Not less than three months nor more than five months prior to the expiration of the period of redemption, a notice of application for deed was published for three successive weeks in a local newspaper directed to W. Arthur Latham, Margaret J. Latham, and others, advising them of the sale to plaintiff, the last date for redemption, the property involved, the taxes delinquent, the unpaid amount due, the owners thereof, the person in whose name the property was last assessed, and of plaintiff's intention to apply for a deed if redemption did not occur. An affidavit was filed showing that no person was actually occupying the premises, that neither the person in whose name the property was last assessed for taxes nor the Lathams, as owners, could be found in the county, and that a copy of the aforesaid notice of application for deed was sent by registered mail "to the owners of record not found in this County" on August 16, 1956.
A petition for issuance of deed dated December 8, 1956, was subsequently filed and on December 10, 1956, a decree was entered finding that the court had jurisdiction of the subject matter and parties, that all parties had due notice of "the filing of and hearing upon" the petition for deed, that plaintiff had complied with all requirements for deed, and that he was entitled to its issuance. The tax deed was issued and recorded on December 14, 1956. However, on January 28, 1960, a quitclaim deed was filed purporting to convey these premises, except one eighth of the minerals which was reserved by grantor, from the defendant, Margaret J. Latham, sole heir and devisee of W. Arthur Latham, to the defendant, John L. Oliver. In order to remove this deed as a cloud upon his title, plaintiff instituted the present action and defendants then counterclaimed for a court determination of their title. In finding for the defendant, the lower court held that plaintiff had not complied with the statutory provisions for the issuance of a tax deed. This is the question we are now called upon to decide.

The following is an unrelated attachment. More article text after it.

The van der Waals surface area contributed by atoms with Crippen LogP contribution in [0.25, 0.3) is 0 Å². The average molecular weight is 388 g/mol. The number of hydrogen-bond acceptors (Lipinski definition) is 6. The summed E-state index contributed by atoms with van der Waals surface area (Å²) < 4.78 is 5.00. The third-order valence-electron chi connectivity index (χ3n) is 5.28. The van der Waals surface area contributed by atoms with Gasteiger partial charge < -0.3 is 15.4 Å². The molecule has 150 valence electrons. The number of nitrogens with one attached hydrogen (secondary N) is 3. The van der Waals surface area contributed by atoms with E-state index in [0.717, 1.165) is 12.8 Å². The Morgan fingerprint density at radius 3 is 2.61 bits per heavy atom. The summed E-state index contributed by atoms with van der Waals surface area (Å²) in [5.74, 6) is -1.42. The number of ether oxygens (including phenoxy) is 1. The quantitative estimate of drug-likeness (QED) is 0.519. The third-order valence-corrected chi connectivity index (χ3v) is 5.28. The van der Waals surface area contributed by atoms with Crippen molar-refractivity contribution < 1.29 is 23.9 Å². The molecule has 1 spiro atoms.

Section 216 of the Revenue Act, (Ill. Rev. Stat. 1953, chap. 120, par. 697,) authorizes the instituting of a tax foreclosure proceeding whenever the real-estate taxes have been forfeited to the State for two or more years and permits the sale thereof if notice is given to interested parties as provided by law. Wherever the taxes upon a particular parcel of land have been forfeited to the State for five or more years, service of process may be in the usual manner for civil actions or, in the alternative, notice of the pendency of such action may be given to all owners and interested parties by publication containing the title of the court, the number of the case, a statement that the complaint is to foreclose the lien for delinquent taxes, the legal description of the property, the person in whose name the real estate was last assessed for taxes, and the date after which judgment of foreclosure may be entered.